Monday, April 2, 2018

Review: The Pirate Bride

The Pirate Bride The Pirate Bride by Kathleen Y'Barbo
My rating: 5 of 5 stars

The Pirate Bride (Daughters of the Mayflower #2)
by Kathleen Y’Barbo

Release Date: April 1, 2018

My rating: 5 stars

SUMMARY: Adventure on the high seas, privateers, a feisty heiress, and lost treasure, oh my! What is not to love!? This second book in the Daughters of the Mayflower series can be read without reading the first. (But, if you’re into family trees, you’ll want to!) It is now one hundred years later, and 11-year-old Mayflower descendant Maribel Cordova loves reading, particularly books about pirates and adventures. Little does she know, she’s about to become a pirate—um, privateer—and have a great adventure! This book covers about ten years. I can’t say a whole lot about the story because I don’t want to give anything away.

MY THOUGHTS: Maribel is a spitfire you’ll fall in love with. I enjoyed this book even more than the first one, and I wasn’t expecting that. I laughed and I sighed...I might have even shed a tear or two. It kept me turning the pages to see how it all would end. It’s a story of redemption and second chances. This book is recommended to anyone who likes ocean adventures, pirates, or genealogy. I’m looking forward to book 3!


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At my request, I received a free electronic copy of this book from the publisher through NetGalley. I was not required to give a positive review. This review reflects my honest thoughts and opinions on the book, and I received no compensation for this review.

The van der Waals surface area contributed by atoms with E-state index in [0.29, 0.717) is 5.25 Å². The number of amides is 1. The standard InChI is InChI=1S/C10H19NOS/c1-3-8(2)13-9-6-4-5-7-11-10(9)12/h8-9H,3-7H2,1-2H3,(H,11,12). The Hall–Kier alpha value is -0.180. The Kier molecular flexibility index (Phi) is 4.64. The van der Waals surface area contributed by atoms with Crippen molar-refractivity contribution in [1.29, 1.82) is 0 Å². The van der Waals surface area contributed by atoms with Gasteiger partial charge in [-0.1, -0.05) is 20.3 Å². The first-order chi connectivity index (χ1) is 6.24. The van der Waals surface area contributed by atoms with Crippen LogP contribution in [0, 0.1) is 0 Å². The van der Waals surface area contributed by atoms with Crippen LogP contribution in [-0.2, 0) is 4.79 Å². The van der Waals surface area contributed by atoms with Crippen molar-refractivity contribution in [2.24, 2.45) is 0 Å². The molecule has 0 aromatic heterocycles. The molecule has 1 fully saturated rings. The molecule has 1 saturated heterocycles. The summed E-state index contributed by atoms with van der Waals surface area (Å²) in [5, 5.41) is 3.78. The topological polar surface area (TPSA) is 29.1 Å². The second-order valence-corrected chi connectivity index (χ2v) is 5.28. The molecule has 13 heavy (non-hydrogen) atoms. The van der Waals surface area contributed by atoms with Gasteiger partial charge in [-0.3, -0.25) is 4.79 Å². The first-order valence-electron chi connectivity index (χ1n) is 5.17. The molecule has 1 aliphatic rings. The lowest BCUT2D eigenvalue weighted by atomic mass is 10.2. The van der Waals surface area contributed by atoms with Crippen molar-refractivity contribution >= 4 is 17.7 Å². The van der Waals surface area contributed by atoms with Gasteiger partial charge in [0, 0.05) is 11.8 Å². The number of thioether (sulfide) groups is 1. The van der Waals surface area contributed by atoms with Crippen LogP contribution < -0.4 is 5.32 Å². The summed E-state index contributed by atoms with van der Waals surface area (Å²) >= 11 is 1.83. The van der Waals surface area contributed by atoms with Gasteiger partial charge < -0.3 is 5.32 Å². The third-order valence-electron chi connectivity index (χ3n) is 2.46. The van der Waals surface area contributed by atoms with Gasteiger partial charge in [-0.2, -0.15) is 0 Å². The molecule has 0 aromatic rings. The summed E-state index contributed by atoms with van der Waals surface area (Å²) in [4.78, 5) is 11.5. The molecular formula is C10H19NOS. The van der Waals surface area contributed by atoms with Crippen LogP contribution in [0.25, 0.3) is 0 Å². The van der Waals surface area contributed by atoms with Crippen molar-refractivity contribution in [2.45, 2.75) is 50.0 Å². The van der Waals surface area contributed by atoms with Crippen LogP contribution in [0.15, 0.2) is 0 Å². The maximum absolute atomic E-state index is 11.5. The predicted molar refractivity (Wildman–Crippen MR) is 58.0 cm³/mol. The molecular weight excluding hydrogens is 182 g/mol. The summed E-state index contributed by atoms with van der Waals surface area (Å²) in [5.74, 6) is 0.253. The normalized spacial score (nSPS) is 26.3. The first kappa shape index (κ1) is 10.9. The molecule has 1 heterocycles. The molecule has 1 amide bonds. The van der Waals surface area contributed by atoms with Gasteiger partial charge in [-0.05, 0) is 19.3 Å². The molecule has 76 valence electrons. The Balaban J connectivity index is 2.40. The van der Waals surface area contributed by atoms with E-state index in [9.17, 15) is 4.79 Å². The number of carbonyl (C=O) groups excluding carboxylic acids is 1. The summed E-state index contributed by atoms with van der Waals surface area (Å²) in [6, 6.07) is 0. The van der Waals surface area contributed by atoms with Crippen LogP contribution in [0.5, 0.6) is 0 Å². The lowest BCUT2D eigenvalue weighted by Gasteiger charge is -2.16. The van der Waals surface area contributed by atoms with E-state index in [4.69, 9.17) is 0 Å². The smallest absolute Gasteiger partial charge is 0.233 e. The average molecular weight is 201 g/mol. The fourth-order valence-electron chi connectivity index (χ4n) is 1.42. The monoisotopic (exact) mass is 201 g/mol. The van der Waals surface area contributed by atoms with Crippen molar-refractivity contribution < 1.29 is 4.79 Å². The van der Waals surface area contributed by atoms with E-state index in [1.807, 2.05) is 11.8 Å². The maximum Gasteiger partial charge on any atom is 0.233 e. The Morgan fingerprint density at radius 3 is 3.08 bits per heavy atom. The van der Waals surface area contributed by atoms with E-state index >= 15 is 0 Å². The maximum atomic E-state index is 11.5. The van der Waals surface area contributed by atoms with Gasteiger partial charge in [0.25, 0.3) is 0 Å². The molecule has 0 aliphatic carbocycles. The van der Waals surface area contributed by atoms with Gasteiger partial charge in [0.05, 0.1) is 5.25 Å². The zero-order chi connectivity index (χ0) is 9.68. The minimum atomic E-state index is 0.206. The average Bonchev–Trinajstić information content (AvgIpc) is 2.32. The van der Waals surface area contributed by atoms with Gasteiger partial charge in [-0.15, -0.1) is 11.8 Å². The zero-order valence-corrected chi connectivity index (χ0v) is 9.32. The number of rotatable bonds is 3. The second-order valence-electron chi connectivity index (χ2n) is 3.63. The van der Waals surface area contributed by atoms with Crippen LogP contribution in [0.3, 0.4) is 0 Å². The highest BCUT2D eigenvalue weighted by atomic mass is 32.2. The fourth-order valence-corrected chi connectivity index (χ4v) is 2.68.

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Saturday, March 31, 2018

Review: The Sound of Freedom

The Sound of Freedom The Sound of Freedom by Kathy Kacer
My rating: 4 of 5 stars


The Sound of Freedom
by Kathy Kacer

Release Date: 3/16/2018

My rating: 4.5 stars

SUMMARY: The Sound of Freedom is a middle-grade novel about a Jewish family in Krakow, Poland in 1936. Life has become increasingly more dangerous, as the violence and persecution of Jews ramp up. Anna is afraid if they don’t escape soon, something really bad will happen. Her father is a talented clarinetist in the Krakow Philharmonic Orchestra. Then they hear that Bronislaw Huberman is auditioning Jewish musicians from all over Europe for a new orchestra in Palestine. If her father auditions and is accepted, she and her grandmother can leave with him. Can father make the cut?

MY THOUGHTS: Stories of Jews in the Holocaust have fascinated me since I was kid and first read A Diary of Anne Frank and The Hiding Place. As an adult, I worked at a Jewish Center and met Holocaust survivors and got to hear their stories. My interest in the Holocaust is why I requested a copy of this book from NetGalley.

The Sound of Freedom is a gentle introduction to the beginning of the Holocaust for middle-grade students. The story is told through the eyes of young Anna, focusing on the growing anti-Semitism she sees going on around her and that eventually happens to her. It is set in 1936, before Germany’s invasion of Poland and as Hitler is rising in power, so the real horrors of the Holocaust have not yet started.

While the story of Anna’s family is fiction, Bronislaw Huberman really was a world-renown violinist and really did create the Palestine Philharmonic Orchestra and save over a thousand Jews by recruiting them for the newly formed orchestra. Anna’s story is representative of the lives saved by Bronislaw Huberman.

While the story is gentle, it does not make things all nice and tidy and happy. Some of the families leave the orchestra to go back to their homeland, and Anna is concerned for their safety and the reader is left to wonder what happened to them. The story also mentions the tensions between the Arabs and the Jewish peoples in Palestine, so Anna's family may have escaped Poland, but you wonder what will happen to them in Palestine.